States with low chances of getting heartworm disease are: Oregon, Washington, Idaho, Montana, Nebraska, South Dakota, North Dakota, Iowa, Minnesota West Virginia, Wisconsin, Pennsylvania, New York, New Jersey.

If you live in an area that has a risk of heartworm disease you’ll want to follow these guidelines to treat and prevent heartworms naturally to keep your dog heartworm free:

  • Feed a high quality diet including raw meat and bones
  • Avoid over vaccination
  • Eliminate areas of standing water where mosquitoes can breed
  • Use a natural product like Bug Zap Naturally to repel fleas and mosquitos
  • Use HWF as maintenance instead of dangerous Heartworm meds

Heartworm Free – HWF Natural Heartworm Treatment for Dogs

HeartWorm Free contains Organic Herbal ingredients. HWF was studied for 4 years for use as a natural heartworm preventative for dogs with 100% success, prior to being retailed as a heartworm preventative. HWF is an excellent effective natural heartworm treatment for dogs.

Here you can find a selection of popular products that were viewed and purchased by other customers based on your interests. Enjoy!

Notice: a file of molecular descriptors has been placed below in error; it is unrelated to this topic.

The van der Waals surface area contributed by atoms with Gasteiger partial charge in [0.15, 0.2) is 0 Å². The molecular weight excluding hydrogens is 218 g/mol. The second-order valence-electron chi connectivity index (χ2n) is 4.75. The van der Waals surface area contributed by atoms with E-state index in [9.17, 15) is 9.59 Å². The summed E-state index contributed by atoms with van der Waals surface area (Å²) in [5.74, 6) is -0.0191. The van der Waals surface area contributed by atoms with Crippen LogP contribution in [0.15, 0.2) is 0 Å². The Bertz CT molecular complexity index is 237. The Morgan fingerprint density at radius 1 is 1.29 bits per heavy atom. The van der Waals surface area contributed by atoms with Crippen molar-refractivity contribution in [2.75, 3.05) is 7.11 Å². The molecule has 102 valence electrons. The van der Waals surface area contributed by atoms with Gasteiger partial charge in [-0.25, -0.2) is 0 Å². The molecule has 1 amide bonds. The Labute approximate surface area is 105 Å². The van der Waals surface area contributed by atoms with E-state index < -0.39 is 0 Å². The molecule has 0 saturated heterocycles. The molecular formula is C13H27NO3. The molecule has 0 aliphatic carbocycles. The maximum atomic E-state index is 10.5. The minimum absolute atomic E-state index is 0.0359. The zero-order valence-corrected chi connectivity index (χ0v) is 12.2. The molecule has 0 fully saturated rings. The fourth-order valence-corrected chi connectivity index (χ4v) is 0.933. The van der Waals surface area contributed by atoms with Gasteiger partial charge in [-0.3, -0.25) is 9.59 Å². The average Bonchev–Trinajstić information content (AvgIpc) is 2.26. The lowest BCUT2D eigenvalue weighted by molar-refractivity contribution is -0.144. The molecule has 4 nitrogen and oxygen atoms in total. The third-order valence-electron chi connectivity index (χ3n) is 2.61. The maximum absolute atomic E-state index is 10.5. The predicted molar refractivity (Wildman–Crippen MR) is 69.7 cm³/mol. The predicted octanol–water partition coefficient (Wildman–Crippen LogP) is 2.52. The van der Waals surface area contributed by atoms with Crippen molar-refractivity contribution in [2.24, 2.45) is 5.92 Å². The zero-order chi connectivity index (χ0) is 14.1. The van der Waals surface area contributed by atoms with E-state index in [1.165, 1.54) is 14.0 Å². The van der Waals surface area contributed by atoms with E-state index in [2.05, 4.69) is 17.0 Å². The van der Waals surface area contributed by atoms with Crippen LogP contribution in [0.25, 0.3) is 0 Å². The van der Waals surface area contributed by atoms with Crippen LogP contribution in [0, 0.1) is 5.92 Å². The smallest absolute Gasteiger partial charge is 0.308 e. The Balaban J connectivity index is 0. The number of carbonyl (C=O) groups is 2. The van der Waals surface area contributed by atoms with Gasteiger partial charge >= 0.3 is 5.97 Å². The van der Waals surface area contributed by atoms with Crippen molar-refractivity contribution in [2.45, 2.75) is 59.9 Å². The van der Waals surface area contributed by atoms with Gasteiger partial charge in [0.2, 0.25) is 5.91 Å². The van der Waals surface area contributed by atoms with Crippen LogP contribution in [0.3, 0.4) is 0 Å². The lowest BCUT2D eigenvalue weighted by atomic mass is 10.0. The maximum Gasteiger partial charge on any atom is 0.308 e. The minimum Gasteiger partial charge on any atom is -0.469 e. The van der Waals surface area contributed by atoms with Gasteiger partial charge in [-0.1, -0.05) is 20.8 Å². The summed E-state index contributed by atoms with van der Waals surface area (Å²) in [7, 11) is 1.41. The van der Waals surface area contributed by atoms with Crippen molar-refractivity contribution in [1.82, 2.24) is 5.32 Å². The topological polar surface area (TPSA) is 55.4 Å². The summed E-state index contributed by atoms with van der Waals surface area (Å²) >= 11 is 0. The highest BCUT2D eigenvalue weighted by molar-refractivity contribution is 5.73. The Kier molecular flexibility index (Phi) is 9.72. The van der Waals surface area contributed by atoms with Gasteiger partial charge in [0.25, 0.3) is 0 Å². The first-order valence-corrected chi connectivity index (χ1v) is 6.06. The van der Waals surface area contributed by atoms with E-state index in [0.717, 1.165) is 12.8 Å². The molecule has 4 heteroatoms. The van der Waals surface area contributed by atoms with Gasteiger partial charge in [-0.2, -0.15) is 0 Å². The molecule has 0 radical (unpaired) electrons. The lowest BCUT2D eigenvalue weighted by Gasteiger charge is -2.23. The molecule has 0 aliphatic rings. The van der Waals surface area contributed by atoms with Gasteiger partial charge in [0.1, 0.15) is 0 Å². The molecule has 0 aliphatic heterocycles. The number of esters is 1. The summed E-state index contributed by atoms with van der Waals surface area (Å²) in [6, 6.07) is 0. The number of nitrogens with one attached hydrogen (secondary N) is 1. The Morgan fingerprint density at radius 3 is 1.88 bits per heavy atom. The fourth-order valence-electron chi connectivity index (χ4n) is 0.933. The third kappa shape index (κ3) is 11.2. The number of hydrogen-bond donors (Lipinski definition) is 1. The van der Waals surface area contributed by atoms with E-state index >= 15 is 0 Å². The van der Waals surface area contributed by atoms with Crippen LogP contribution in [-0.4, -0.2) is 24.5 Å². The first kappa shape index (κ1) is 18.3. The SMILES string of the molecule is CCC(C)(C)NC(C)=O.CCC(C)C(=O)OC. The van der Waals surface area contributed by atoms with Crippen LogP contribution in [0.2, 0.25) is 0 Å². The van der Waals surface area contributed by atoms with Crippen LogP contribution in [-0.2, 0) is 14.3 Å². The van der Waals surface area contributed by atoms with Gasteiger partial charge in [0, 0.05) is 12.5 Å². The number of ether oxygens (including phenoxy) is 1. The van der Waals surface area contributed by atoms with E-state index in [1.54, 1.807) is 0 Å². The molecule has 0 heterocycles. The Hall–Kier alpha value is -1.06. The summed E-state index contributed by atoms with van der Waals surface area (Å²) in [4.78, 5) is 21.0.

Why Natural Heartworm Treatment Doesn’t Work

Why Natural Heartworm Treatment Doesn

Windermere Animal Hospital

Nowadays, you will see a lot of people looking for ways to lead a more natural lifestyle. And some pet owners want to include their animal companions in using green products. Your veterinarian may not frown upon an all-natural, balanced dog food. But he or she will likely take a dim view of using the same approach to your pet’s health. This is especially true in heartworm prevention or treatment. There may be a myriad of articles online about home remedies for this deadly disease. But you must understand that vet prescription is the only option found to be safe and effective.

No Sound Evidence on the Effectiveness of Natural Approach

Some people offer alternative medicine as an addition to the standard approach. It can also be a substitute when conventional treatments are ineffective or unavailable. This doesn’t mean you should consider treatments with no adequate testing, though. The American Heartworm Society emphasizes that there are no herbal remedies that have been proven safe and effective in heartworm prevention or treatment.